The death of the political middle

The Founding Fathers designed Congress to represent the will of the majority of Americans.

Yet, even as more Americans identify themselves as independents — not Democrats or Republicans — there is a painfully sharp decline in moderate and independent voices in both houses of Congress. It is also true that everywhere but Capitol Hill more people are moving away from conservative or liberal labels in favor of calling themselves moderates.

The death of the political middle is the defining shift taking place in American politics today. It is ending the tradition of political leadership that rises above ideology, region, party, religion and even race to attain statesmanship. And it is weakening the two-party system.

Here are the numbers:

According to a Pew Poll from last month, 26 percent of Americans identify as Republican, 32 percent say they are Democrats and a plurality of 36 percent call themselves independents. A January 2012 Gallup poll found that 40 percent of Americans self-identify as conservative, 35 percent as moderate and 21 percent as liberal.

Yet even as more citizens go to the middle, the politicians are marching to the political extremes. According to an analysis of congressional voting records by Professor Keith Poole of the University of Georgia’s Political Science Department, the Republican caucuses in Congress have become dramatically more conservative since the 1960s. At the same time, he says, the Democratic caucuses have remained largely unchanged in their moderate, left-of-center leanings. His comprehensive research is available online at

Now, with the retirement of Maine Republican Sen. Olympia Snowe after 33 years of service in Congress, the GOP caucus will become more conservative still. Moderates will have even less of a voice in the halls of Congress.

For last year, VoteView ranked Snowe as the most moderate Republican senator. This ranking mirrors that of National Journal’s congressional scorecard last year, which gave Snowe a composite liberal score of 45 out of 100 and a composite conservative score of 55 out of 100. Both VoteView and the National Journal also ranked Nebraska’s Ben Nelson as the most moderate Democrat senator. Nelson announced his retirement earlier this year.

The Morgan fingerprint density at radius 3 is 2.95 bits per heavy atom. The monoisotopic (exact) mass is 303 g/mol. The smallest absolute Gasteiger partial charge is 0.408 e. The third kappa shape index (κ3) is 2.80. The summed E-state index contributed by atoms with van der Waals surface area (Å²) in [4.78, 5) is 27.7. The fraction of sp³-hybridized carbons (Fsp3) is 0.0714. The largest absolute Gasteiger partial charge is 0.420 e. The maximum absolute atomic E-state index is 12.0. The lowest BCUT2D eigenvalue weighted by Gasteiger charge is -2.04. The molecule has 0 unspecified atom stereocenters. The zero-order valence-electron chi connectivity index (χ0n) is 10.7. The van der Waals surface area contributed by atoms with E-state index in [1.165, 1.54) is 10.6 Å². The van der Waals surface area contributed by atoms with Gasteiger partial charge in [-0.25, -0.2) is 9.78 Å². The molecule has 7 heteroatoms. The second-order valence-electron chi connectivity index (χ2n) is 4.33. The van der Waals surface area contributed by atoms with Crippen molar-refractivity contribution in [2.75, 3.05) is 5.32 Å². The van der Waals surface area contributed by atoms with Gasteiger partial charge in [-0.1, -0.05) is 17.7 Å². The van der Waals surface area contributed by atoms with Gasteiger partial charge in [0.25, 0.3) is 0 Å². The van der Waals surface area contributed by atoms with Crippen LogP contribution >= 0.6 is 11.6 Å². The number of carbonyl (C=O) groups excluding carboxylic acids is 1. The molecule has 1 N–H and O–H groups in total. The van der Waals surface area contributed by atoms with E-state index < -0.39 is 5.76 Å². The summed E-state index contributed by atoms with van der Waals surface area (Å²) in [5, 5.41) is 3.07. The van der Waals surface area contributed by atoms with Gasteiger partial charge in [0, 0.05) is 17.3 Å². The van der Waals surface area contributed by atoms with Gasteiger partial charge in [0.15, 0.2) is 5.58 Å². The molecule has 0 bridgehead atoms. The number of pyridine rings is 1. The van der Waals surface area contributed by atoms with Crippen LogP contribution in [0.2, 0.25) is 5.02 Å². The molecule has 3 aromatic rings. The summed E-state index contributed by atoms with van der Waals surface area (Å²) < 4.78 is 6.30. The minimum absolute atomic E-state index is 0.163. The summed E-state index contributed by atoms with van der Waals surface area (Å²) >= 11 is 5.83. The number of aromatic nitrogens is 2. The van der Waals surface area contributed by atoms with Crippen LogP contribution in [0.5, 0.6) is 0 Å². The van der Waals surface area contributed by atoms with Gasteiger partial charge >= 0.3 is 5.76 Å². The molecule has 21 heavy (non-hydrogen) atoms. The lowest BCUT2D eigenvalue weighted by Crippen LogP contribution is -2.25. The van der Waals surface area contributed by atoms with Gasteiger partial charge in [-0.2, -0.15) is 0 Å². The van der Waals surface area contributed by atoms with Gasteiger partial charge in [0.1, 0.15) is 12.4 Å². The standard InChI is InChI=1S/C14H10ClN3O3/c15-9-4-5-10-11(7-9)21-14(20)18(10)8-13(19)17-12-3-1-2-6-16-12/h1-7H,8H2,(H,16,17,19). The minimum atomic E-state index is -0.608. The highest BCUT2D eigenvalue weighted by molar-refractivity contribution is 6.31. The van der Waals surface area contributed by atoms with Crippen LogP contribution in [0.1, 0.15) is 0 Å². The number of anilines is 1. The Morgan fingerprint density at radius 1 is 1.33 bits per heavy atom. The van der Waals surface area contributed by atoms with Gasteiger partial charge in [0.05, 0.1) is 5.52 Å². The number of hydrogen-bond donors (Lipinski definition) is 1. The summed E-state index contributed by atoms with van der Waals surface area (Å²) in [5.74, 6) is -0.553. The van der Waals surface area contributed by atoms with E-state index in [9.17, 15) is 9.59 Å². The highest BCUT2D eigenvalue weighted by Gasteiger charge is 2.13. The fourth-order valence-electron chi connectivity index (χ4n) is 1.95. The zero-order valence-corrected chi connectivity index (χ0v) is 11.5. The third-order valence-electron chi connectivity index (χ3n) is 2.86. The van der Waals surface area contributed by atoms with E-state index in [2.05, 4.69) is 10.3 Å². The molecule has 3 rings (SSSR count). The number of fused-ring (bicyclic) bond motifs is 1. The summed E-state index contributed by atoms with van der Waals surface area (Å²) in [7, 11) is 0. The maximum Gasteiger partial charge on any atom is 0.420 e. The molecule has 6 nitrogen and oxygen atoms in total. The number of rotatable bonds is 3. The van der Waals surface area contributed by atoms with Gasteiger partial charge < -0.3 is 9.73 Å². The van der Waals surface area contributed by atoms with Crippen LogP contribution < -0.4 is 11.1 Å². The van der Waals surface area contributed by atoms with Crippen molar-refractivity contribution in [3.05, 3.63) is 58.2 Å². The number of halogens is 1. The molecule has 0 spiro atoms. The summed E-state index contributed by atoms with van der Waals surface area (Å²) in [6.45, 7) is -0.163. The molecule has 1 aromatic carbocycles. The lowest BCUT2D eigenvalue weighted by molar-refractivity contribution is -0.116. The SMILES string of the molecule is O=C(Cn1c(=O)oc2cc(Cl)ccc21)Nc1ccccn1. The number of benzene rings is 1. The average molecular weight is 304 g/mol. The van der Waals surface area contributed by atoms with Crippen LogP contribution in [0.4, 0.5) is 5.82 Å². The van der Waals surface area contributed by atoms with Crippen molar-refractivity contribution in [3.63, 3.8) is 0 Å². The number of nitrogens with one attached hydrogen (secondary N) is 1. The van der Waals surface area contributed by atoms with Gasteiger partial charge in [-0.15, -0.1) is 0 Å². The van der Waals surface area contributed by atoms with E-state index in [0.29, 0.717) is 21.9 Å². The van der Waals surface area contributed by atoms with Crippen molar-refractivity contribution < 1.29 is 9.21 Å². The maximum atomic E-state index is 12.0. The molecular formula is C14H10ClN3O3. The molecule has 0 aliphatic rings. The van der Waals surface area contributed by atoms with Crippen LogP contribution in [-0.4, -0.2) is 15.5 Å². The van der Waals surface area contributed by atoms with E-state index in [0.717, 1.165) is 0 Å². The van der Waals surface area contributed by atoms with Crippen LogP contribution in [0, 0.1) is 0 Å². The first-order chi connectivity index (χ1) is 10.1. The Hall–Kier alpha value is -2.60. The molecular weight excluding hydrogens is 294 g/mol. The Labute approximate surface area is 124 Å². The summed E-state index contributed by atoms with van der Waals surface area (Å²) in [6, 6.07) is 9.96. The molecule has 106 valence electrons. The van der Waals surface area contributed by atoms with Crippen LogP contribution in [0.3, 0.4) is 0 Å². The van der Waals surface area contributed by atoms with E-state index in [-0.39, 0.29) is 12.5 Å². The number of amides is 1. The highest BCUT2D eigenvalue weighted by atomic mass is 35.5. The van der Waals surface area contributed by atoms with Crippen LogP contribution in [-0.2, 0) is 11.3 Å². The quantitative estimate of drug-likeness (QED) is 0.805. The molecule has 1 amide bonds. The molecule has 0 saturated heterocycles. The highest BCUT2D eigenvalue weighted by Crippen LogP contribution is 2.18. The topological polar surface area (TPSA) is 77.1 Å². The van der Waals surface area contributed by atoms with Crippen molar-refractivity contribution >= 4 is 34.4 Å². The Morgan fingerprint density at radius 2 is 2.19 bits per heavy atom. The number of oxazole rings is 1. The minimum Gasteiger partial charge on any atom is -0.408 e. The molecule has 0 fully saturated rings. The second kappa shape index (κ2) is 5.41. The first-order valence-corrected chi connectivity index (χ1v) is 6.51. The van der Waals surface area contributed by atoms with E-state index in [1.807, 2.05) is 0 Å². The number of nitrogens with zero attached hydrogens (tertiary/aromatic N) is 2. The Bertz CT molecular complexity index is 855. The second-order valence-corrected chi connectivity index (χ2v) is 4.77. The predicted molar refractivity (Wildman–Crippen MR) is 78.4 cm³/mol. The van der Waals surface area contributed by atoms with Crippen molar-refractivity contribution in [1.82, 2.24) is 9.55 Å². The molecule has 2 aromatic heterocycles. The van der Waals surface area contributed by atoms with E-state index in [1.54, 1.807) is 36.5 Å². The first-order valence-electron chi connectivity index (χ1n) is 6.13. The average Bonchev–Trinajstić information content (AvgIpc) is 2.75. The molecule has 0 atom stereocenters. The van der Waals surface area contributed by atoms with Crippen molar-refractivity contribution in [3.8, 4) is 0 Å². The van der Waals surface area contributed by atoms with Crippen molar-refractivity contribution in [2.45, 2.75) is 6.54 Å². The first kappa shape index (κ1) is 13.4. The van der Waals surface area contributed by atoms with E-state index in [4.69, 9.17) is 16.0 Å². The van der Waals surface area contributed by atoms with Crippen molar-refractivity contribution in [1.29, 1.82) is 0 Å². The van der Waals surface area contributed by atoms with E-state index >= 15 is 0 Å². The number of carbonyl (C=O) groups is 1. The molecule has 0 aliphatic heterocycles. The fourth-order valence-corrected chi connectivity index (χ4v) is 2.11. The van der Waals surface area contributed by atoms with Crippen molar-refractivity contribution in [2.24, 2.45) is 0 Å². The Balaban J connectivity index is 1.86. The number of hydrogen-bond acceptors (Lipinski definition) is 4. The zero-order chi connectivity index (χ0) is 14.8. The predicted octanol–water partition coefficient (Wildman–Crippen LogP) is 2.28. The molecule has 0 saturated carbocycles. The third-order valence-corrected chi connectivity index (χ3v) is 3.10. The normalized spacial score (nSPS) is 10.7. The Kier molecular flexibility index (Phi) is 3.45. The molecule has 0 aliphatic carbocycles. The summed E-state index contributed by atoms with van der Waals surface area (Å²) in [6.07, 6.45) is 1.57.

In an interview after her announcement, Snowe cited “the frustrations that exist with the political system here in Washington, where it’s dysfunctional, and the political paralysis has overtaken the environment to the detriment of the good of this country.

“I do not realistically expect the partisanship of recent years in the Senate to change over the short term,” she added.

Perhaps the best example of the paralysis of which Snowe speaks is the record use of the filibuster by Senate Republicans. A supermajority of 60 votes is now required to pass any legislation in the upper chamber because of GOP obstructionist tactics. It used to be a simple majority of 51 votes.

The short-term political implication of Snowe’s retirement is that Democrats are now very likely to win her seat and retain control of the Senate in 2012.

Snowe and Nelson are not alone. The Congress has become an increasingly uncomfortable place for voices of moderation. Many of them are fed up and have decided that 2012 is the year they will call it quits.

Long-time moderate California Republicans like Reps. David Dreier, Wally Herger and Elton Gallegly have announced their retirement from the House. They are joined by conservative Blue Dog Democrats like North Carolina Rep. Heath Shuler and Oklahoma’s Dan Boren.

Along with Snowe and Nelson, the Senate will be losing one of its most influential moderate voices with the retirement of Joe Lieberman (I-Conn.). Recall that Lieberman won his last re-election in 2006 not as a Democrat, but as an independent because he was defeated in the Democratic primary by a more liberal challenger. Lieberman, the 2000 Democratic nominee for vice president, was harshly criticized by Democrats for crossing party lines in 2008 to support his long-time friend Republican John McCain (Ariz.) for president.

Yet after all that, 2012 is the year he has decided that he has had enough.

When Ronald Reagan was asked about his switch from being a Democrat to a Republican partisan in the 1960s, he would respond by saying: “I didn’t leave the Democratic Party. The Party left me.”

There are a lot of moderate Republicans and Democrats around Washington saying the same thing these days.

The defeat of moderate Republicans in the 2010 Republican primaries by conservative insurgents further discouraged the voices of moderation.

Progressives often complain about a “false equivalency” — when the blame for the polarization in politics is distributed equally to both parties. In their view, progressives do not exert nearly as much pressure on the Democrats to be liberal as conservatives do to make the GOP more right wing. There is some truth to that. Conservatives are better and more organized in enforcing what Grover Norquist calls “quality control” on Republican politics. However, the Left has tried to do the same thing and would be doing it more often if they could.

Because of the exodus — if not expulsion — of the remaining moderates from Congress this year, American politics will become even more polarized and dysfunctional. If you like the ideological extremism and obstructionist paralysis that has characterized the 112th Congress, then you will love the 113th.

Juan Williams is an author and political analyst for Fox News Channel. The column originally appeared on